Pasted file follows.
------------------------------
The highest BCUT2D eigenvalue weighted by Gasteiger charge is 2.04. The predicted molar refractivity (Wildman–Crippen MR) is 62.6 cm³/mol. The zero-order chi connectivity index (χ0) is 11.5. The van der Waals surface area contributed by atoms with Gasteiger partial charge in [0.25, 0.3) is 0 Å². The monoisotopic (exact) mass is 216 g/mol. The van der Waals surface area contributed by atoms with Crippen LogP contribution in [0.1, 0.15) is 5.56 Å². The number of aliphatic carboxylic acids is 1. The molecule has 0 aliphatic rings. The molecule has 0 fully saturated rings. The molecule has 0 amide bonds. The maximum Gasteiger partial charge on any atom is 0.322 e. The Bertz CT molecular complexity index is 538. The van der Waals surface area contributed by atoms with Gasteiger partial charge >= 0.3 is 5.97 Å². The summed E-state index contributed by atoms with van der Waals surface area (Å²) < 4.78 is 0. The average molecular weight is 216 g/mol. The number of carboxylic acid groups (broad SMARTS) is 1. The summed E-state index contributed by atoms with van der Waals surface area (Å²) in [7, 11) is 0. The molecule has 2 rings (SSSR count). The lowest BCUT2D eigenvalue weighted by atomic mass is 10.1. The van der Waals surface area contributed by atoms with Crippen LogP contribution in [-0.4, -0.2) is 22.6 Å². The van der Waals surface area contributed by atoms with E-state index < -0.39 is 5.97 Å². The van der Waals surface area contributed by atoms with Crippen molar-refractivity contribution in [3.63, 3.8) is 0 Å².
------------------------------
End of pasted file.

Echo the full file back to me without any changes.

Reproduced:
The highest BCUT2D eigenvalue weighted by Gasteiger charge is 2.04. The predicted molar refractivity (Wildman–Crippen MR) is 62.6 cm³/mol. The zero-order chi connectivity index (χ0) is 11.5. The van der Waals surface area contributed by atoms with Gasteiger partial charge in [0.25, 0.3) is 0 Å². The monoisotopic (exact) mass is 216 g/mol. The van der Waals surface area contributed by atoms with Crippen LogP contribution in [0.1, 0.15) is 5.56 Å². The number of aliphatic carboxylic acids is 1. The molecule has 0 aliphatic rings. The molecule has 0 fully saturated rings. The molecule has 0 amide bonds. The maximum Gasteiger partial charge on any atom is 0.322 e. The Bertz CT molecular complexity index is 538. The van der Waals surface area contributed by atoms with Gasteiger partial charge >= 0.3 is 5.97 Å². The summed E-state index contributed by atoms with van der Waals surface area (Å²) < 4.78 is 0. The average molecular weight is 216 g/mol. The number of carboxylic acid groups (broad SMARTS) is 1. The summed E-state index contributed by atoms with van der Waals surface area (Å²) in [7, 11) is 0. The molecule has 2 rings (SSSR count). The lowest BCUT2D eigenvalue weighted by atomic mass is 10.1. The van der Waals surface area contributed by atoms with Crippen LogP contribution in [-0.4, -0.2) is 22.6 Å². The van der Waals surface area contributed by atoms with E-state index < -0.39 is 5.97 Å². The van der Waals surface area contributed by atoms with Crippen molar-refractivity contribution in [3.63, 3.8) is 0 Å².